Centrist politicians back Jerusalem declaration despite violent response

“Jerusalem is our eternal capital and President Trump did the right thing in recognizing that,” said Yair Lapid.

A Palestinian protester hurls stones towards Israeli troops during clashes as Palestinians respond to US President Donald Trump's recognition of Jerusalem as Israel's capital, near the Jewish settlement of Beit El, near the West Bank city of Ramallah (photo credit: MOHAMAD TOROKMAN/REUTERS)
A Palestinian protester hurls stones towards Israeli troops during clashes as Palestinians respond to US President Donald Trump's recognition of Jerusalem as Israel's capital, near the Jewish settlement of Beit El, near the West Bank city of Ramallah
(photo credit: MOHAMAD TOROKMAN/REUTERS)
Leading politicians who consider themselves to be in the center of the Israeli political map told The Jerusalem Post this week that they do not regret their endorsements of President Donald Trump’s decision to recognize Jerusalem as the nation’s capital and start the process of moving America’s embassy there.
US President Donald Trump recognizes Jerusalem as Israel's capital and announces embassy to relocate
The main oppositions to Prime Minister Benjamin Netanyahu – Yesh Atid leader Yair Lapid and Zionist Union chairman Avi Gabbay – said Trump made the correct decision despite the ensuing Palestinian violence.
“Jerusalem is our eternal capital and President Trump did the right thing in recognizing that,” Lapid said. “Israel and the United States cannot make policy based on threats and intimidation by extremists. We should deal with any terror attacks, including rocket fire from Gaza, with a firm hand.”
Answering a question from the Post at the Zionist Union faction meeting, Gabbay said that while he had no regrets about backing the move – which he called “70 years overdue” – Netanyahu could do better at handling the resulting rocket fire from the Gaza Strip.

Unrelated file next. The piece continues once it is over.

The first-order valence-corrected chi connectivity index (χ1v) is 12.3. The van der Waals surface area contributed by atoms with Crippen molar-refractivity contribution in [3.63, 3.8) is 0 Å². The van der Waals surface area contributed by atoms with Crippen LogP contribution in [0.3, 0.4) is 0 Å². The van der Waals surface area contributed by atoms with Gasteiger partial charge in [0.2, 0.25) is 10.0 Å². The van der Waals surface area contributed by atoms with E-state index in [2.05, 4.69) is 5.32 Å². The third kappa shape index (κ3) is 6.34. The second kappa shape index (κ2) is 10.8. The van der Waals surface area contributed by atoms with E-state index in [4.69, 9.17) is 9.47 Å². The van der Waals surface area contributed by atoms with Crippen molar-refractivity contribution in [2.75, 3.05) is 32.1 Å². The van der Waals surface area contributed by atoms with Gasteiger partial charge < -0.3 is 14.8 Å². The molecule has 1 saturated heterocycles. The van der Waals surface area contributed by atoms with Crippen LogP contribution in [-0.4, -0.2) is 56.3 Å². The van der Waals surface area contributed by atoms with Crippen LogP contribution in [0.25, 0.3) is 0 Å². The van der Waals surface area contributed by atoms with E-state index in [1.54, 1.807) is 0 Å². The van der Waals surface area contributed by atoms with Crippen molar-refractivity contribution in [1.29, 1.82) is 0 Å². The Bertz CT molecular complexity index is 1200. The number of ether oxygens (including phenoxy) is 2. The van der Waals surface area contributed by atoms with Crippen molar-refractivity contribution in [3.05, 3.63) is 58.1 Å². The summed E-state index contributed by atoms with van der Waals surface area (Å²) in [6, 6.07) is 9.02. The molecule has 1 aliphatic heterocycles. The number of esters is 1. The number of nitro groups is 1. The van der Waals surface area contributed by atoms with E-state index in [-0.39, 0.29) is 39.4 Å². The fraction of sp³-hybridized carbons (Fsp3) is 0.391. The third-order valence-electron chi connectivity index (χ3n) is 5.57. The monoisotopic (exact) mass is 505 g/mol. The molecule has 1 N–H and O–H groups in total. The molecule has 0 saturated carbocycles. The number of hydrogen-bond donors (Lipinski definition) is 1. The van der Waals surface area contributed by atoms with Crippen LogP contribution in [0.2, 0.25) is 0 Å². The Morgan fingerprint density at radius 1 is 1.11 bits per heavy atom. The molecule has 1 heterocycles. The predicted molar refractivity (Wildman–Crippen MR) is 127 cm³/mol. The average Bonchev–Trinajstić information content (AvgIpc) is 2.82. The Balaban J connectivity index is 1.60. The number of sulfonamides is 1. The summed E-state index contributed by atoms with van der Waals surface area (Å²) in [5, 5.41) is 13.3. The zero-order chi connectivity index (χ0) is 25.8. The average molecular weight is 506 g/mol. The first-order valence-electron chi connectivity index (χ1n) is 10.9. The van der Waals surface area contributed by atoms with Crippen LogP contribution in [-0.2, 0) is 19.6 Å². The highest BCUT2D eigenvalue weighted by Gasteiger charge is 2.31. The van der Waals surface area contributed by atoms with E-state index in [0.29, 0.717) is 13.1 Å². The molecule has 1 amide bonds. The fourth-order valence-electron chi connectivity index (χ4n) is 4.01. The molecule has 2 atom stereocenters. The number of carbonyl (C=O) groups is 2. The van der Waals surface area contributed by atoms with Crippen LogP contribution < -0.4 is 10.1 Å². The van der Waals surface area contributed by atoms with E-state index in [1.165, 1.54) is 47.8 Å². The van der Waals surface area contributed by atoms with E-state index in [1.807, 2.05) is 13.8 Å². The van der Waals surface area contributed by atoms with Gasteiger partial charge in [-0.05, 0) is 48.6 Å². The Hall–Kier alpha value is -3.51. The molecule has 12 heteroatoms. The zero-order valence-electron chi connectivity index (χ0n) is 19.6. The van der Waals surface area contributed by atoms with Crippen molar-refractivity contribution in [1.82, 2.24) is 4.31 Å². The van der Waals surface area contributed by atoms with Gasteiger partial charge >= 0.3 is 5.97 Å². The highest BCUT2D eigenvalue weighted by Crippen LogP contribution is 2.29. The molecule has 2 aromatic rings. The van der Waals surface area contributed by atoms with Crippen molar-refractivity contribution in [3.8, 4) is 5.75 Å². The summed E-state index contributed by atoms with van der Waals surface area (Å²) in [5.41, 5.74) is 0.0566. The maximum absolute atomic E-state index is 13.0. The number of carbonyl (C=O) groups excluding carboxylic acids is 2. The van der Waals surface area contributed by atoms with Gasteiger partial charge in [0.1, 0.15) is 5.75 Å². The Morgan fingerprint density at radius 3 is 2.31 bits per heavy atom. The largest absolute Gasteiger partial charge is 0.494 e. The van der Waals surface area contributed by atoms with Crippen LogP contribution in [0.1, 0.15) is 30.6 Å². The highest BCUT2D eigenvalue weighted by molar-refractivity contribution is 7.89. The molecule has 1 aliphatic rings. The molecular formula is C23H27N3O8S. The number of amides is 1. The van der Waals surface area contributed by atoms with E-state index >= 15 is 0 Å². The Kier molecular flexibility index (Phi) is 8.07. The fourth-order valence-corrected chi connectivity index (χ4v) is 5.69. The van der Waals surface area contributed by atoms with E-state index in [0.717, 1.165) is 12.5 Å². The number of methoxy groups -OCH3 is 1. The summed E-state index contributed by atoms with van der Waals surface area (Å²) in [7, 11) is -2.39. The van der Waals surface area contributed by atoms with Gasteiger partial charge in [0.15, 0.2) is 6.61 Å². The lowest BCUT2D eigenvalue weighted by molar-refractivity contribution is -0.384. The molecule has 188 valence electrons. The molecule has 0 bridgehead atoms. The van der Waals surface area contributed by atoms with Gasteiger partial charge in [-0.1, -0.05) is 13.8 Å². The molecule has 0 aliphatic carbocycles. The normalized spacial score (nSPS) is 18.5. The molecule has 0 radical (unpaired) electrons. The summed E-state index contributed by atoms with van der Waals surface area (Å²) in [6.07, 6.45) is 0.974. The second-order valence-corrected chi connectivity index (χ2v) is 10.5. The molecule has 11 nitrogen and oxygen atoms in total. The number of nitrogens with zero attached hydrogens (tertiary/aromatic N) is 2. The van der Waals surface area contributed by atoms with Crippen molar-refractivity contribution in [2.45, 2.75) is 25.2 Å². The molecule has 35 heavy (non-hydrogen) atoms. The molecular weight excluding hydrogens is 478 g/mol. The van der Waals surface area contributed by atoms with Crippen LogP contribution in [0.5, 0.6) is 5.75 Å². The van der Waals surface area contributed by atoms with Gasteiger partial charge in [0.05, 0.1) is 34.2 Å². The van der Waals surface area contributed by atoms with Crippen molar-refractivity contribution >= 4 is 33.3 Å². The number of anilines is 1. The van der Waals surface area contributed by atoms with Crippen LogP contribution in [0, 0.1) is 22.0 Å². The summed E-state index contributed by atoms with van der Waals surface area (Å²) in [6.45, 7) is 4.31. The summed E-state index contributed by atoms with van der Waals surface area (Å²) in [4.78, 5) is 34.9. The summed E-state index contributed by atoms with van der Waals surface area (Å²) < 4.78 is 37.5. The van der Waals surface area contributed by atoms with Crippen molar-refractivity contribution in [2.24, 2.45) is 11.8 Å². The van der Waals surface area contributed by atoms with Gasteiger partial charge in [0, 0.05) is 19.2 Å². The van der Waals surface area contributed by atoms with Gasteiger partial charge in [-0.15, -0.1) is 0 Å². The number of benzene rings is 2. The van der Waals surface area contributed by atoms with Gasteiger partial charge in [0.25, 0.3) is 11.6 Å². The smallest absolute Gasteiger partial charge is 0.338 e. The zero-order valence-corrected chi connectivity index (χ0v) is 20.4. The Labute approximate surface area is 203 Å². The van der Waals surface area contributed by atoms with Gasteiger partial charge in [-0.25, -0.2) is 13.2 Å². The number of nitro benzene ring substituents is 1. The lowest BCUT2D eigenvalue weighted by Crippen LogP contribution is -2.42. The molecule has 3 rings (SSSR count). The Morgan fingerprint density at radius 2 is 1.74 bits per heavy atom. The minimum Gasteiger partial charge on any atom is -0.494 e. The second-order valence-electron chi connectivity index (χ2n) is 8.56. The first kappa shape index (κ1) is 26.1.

“It was good to take a positive step...,” Gabbay said. “I’m sorry it hasn’t moved the diplomatic process forward, but there is no justification for firing on Israeli citizens, and when there is firing on Israeli citizens, we must respond. The response that there has been clearly has not stopped the firing.”
Gabbay accused Netanyahu of being soft on terrorist groups in the Gaza Strip and indifferent to residents living near the border.
“No one on our side has been hurt yet, but that can change,” Gabbay said. “Netanyahu is weak against Hamas. Three weeks of firing and we don’t hear him. We asked him in the Knesset about the rocket fire, and he said ‘Next [question].’ He shows no empathy to the residents, and Hamas notices it. After the prime minister says to hundreds of thousands under fire ‘Next [question],’ the people of Israel will tell him ‘Next [prime minister].’” Gabbay also lashed out at Defense Minister Avigdor Liberman: “Israel has a commentator as defense minister. We have enough commentators. We need a new defense minister.”
Liberman responded to the comments made by Gabbay, saying, “When I hear nonsense from irrelevant people, I can only have mercy on them.”
Asked on Army Radio about whether he regrets Trump’s announcements on Jerusalem, Liberman said: “We took into account that there would be a violent reaction and endorsed the historic decision anyway.”